A hasty decision runs the risk of causing disagreements and even more disturbing repercussions. Before signing any document, prudence requires you to consult your notary. Such a consultation will enable you to know your rights on the matter under consideration; to pinpoint those items capable of affecting your personal and financial situation; to evaluate the advantages and disadvantages of the various solutions proposed; to choose the form and type of legal action best suited to your needs. Your notary's counsel is your guarantee of security. The information received when you consult a notary will allow you to better identify the rights and obligations attached to the legal action you are planning to take. As a specialist in matrimonial and family law, your notary will advise you on the choice of your matrimonial regime; on the effects of a marriage contract; on possible modifications to your matrimonial regime; on agreements relating to the partition of assets in the event of a divorce or separation; on the effects of a division of the family assets or patrimony; on the legal consequences of a common-law marriage; on agreements on common-law arrangements; on the usefulness of a mandate for eventual mental incapacity; etc. As an expert in real estate law, your notary will instruct you on the importance and consequences of a preliminary contract for the purchase of a property; the various methods of mortgage (hypothec) financing; the value of your investment; the taxation implications of your transaction; the necessity of a title examination and the preparation of an updating report; the essential clauses to have inserted in a deed of sale. As an authority in commercial matters, your notary will advise you on the advantages of setting up a company; the requirements for forming a partnership; the procedures to be followed for adopting by-laws and bringing minutes up to date; tax benefits; possible agreements between partners or shareholders in the event of death or the dissolution of the business. As a traditional family adviser, your notary will contribute, through his knowledge to the planning of your estate; the preparation of your will; the protection of your minor children; facilitating the settlement of your estate. As a sought-after confidant, your notary will suggest the action to be taken in the event of an adoption; the procedure to be followed for changing your name; the method for correcting an act of civil status; the conditions required to protect incapable persons.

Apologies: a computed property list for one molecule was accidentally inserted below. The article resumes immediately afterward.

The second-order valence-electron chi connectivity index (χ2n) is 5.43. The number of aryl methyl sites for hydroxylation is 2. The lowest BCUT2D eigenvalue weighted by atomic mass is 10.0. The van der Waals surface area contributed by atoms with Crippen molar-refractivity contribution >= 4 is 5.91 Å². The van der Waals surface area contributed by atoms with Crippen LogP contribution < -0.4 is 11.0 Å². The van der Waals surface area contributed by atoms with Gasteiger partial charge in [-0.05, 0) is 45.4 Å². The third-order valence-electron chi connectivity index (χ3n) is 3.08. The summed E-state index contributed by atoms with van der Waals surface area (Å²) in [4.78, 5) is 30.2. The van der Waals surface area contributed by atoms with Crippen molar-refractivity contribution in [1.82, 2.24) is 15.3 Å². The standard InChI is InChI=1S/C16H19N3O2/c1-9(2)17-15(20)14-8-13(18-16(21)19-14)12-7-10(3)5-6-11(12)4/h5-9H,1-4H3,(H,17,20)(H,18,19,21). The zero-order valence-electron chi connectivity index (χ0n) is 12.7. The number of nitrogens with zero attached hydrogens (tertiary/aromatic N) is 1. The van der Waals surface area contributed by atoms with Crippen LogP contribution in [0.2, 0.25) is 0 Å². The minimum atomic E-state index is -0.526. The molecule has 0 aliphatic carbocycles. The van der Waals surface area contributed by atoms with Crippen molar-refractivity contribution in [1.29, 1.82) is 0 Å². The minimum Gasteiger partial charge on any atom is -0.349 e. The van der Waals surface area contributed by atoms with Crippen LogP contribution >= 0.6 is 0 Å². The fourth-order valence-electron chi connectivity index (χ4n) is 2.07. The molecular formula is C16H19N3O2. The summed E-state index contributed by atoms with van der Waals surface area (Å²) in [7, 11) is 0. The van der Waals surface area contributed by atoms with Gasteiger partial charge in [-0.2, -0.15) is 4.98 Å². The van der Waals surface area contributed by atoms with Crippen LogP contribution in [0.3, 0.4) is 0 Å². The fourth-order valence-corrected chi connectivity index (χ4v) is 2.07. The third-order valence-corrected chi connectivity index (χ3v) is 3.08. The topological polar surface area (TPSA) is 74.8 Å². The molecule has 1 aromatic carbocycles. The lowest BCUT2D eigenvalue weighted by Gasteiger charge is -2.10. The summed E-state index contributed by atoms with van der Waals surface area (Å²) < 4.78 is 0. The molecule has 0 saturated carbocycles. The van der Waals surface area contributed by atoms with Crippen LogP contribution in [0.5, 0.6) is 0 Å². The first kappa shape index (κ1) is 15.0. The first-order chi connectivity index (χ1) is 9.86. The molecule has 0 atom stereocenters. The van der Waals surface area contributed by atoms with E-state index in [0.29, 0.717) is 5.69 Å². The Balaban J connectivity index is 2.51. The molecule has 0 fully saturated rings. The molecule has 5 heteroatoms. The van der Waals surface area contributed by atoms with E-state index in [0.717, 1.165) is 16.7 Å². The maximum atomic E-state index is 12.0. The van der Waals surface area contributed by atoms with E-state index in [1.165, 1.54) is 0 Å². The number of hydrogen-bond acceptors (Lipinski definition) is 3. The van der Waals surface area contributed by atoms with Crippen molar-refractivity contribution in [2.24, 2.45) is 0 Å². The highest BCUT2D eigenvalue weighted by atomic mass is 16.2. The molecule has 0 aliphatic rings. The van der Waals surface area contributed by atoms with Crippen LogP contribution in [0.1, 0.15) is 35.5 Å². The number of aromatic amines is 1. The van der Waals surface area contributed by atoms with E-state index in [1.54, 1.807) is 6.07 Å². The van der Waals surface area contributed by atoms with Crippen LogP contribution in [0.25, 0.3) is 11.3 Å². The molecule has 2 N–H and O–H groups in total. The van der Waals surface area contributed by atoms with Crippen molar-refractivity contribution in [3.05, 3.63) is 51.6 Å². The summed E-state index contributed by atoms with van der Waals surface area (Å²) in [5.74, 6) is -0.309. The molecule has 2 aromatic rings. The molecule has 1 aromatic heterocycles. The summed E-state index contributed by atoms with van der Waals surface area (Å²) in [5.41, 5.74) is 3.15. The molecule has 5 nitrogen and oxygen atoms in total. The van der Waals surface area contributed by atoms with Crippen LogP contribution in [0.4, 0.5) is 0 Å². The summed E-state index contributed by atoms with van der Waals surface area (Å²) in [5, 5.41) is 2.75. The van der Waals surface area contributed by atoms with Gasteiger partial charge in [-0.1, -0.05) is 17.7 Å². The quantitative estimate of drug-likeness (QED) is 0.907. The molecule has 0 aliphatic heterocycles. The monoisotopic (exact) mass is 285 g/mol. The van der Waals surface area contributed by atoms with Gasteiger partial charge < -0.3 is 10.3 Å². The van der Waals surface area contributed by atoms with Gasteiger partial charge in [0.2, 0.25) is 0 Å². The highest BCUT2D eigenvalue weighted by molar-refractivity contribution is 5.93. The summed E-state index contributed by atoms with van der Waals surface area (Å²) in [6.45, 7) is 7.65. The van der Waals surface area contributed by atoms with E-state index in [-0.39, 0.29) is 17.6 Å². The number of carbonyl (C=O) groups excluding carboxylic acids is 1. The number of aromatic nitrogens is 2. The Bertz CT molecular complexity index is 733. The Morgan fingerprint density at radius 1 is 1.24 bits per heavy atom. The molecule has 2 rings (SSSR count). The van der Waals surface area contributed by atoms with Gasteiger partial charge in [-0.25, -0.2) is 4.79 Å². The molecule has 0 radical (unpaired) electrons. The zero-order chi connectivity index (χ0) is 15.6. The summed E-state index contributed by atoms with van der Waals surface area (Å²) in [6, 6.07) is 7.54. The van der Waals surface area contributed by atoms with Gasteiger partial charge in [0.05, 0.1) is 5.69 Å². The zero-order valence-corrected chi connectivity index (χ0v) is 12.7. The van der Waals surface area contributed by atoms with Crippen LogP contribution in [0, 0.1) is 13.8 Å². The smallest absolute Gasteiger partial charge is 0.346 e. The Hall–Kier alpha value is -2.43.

The notarial deed: a valuable document
The drafting of deeds is another part of the functions of a notary. Public officer recognized by the State, a notary confers on his deeds the character of authenticity. A notarial deed makes proof before any court of justice of its contents, of the exactness of its date and of the veracity of the signatures. When he draws up a deed, a notary must ensure that the wishes of the parties to the contract do not conflict with the law or justice. It is the duty of the notary to inform all the parties to the deed of their respective rights and obligations even it they have opposing interests. The solicitude for accuracy and attention to detail, characteristic of a notary, will prompt him to use precise terms to lessen the risk of errors of interpretation . The notary must always keep the original of the contract signed by him. It is therefore always possible for you to find it and to obtain true copies thereof. In a notarial deed are put your proposals of legal importance into concrete form and are the true reflection of your desires.
For more information please contact Me Renzo Riga, notary at (514) 328-2599 or email: email@example.com